We acknowledge that the particular objection to the testimony was the lack of qualifications of the witness to express his own opinion of the sexual dangerousness of the petitioner and that we are deciding this case on a ground which has not been argued. However, the judge recognized the testimony for what it was when he responded to the petitioner's objection ("He is not testifying to his opinion. He is testifying . . . to the opinion of the institution . . . which he represents"), and we have a constitutional obligation in this type of case to satisfy ourselves that no one is retained at the center unless the Commonwealth offers competent evidence from which a rational trier of fact (Commonwealth v. Latimore, 378 Mass. 671 , 677-678 ) would be warranted in concluding beyond a reasonable doubt that the petitioner continues to be an SDP. Andrews, petitioner, 368 Mass. 468 , 485, 486, 489 (1975). Lamb, petitioner, 368 Mass. 491 , 499, 500-501 (1975).
Commonwealth v. Lamb, 372 Mass. 17 , 23-24 (1977). Commonwealth v. Walsh, 376 Mass. 53 , 55 (1978) [Note 3]
The finding that the petitioner continues to be an SDP and the order denying the petition are vacated, and the case is remanded to the Superior Court for further proceedings.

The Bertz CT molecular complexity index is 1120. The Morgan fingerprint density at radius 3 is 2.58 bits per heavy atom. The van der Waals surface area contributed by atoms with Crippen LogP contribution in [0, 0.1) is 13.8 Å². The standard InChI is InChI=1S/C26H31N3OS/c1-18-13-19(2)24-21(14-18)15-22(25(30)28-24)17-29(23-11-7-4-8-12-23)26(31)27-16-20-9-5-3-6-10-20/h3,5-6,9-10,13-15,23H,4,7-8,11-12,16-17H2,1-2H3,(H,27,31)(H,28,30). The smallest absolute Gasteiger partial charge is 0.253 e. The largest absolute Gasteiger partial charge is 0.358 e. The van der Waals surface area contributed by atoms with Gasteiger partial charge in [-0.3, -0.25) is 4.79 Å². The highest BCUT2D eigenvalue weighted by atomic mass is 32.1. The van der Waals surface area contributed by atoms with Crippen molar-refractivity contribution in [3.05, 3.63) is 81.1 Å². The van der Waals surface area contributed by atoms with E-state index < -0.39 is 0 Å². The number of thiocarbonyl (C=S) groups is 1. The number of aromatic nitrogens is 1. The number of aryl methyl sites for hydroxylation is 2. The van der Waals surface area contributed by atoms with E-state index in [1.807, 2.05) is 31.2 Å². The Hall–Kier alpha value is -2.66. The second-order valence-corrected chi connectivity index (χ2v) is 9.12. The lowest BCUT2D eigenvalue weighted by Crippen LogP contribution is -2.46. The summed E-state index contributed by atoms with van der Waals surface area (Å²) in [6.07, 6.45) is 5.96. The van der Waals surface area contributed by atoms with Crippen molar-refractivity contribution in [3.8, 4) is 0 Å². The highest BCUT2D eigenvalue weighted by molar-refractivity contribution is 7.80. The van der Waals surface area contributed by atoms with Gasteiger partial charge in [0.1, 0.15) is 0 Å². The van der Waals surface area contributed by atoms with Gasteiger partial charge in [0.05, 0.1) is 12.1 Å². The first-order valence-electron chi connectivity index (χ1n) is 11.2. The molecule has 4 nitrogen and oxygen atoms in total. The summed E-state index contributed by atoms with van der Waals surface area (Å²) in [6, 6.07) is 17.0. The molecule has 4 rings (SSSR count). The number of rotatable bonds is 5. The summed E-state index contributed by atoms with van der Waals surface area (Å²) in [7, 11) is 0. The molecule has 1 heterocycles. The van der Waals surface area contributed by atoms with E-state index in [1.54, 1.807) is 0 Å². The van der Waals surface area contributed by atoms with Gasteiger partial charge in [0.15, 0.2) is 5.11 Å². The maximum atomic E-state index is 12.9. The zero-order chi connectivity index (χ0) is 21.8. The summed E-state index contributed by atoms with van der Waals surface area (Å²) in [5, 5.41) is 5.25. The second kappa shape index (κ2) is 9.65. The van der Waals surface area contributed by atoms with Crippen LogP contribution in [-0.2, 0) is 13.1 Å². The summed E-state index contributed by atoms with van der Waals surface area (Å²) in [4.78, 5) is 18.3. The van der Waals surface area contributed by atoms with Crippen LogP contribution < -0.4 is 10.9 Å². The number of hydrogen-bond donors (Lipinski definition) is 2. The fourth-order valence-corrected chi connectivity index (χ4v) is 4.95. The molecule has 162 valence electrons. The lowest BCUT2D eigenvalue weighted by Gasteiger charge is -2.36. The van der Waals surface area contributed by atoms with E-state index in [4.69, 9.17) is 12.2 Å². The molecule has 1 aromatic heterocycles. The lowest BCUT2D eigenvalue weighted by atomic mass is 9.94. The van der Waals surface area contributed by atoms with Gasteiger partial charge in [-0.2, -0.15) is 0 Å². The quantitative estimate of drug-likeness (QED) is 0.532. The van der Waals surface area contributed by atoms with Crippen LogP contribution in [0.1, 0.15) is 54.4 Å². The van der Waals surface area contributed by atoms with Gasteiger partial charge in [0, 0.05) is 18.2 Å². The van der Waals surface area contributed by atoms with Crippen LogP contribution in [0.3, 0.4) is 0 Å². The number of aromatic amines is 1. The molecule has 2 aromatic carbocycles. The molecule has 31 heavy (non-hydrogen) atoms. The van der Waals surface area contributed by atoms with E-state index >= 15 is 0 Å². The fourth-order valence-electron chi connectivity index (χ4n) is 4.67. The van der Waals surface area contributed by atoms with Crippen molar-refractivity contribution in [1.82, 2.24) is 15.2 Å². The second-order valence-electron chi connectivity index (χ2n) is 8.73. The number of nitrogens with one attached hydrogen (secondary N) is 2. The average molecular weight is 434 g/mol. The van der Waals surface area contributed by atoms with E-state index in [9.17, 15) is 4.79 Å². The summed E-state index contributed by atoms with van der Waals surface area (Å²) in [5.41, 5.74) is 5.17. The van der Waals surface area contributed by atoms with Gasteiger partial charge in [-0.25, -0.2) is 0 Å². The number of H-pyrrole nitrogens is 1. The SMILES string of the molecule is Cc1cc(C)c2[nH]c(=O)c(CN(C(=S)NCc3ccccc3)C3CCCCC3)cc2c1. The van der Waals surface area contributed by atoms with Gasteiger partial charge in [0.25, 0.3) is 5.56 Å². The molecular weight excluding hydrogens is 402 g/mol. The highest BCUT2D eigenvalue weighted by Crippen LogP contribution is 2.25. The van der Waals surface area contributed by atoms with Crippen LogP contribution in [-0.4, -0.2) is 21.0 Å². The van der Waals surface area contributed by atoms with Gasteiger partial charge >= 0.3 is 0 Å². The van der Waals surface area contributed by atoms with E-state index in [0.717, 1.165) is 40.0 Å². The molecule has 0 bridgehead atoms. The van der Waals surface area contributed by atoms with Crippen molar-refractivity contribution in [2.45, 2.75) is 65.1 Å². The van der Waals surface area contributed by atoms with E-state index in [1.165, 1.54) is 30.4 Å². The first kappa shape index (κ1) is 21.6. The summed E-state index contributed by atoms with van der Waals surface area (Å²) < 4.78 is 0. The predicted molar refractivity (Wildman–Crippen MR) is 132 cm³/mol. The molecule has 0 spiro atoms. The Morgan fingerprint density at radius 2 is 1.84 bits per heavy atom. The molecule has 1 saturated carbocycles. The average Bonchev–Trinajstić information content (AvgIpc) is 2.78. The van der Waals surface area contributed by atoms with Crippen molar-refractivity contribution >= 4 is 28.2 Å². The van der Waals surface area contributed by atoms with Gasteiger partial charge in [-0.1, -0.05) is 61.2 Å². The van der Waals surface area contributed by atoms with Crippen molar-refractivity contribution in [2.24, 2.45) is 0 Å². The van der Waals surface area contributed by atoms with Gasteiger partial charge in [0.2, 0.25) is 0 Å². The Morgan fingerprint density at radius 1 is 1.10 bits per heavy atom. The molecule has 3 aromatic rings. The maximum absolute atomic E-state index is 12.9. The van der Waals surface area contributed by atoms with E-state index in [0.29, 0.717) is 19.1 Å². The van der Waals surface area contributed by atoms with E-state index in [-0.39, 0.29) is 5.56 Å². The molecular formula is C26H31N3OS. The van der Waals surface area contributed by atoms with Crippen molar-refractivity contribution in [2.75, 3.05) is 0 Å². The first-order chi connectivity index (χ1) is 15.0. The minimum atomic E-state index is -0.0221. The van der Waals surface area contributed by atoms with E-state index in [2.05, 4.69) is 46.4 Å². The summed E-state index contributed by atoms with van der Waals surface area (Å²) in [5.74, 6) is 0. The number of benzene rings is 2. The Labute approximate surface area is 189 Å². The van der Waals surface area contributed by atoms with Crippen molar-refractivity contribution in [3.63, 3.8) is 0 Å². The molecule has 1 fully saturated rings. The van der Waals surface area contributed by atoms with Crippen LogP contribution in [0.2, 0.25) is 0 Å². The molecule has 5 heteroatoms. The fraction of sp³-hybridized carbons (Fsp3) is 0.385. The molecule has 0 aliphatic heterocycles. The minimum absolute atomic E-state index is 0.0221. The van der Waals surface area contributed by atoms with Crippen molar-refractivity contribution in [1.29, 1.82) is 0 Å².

[Note 1] "Any person whose misconduct in sexual matters indicates a general lack of power to control his sexual impulses, as evidenced by repetitive or compulsive behavior and either violence, or aggression by an adult against a victim under the age of sixteen years, and who as a result is likely to attack or otherwise inflict injury on the objects of his uncontrolled or uncontrollable desires."
[Note 2] The petitioner has not argued (Mass.R.A.P. 16[a], as amended, 367 Mass. 921 ) the question how far a judge may go in discounting psychiatric testimony offered in proceedings under G. L. c. 123A, Section 9. See Commonwealth v. Denham, ante 724, 730 (1979), and cases cited.
[Note 3] Nothing we say here is intended to cast doubt on the right of a psychiatrist to consider the material he finds in the center's files in the course of formulating an opinion submitted under G. L. c. 123A, Section 4, or offered in court in proceedings under G. L. c. 123A, Sections 5, 6, or 9. See Andrews, petitioner, 368 Mass. at 475; Commonwealth v. Lamb, 372 Mass. at 20-22; Commonwealth v. Childs, 372 Mass. 25 , 29 (1977); Commonwealth v. Geary, 5 Mass. App. Ct. 715 , 716 (1977).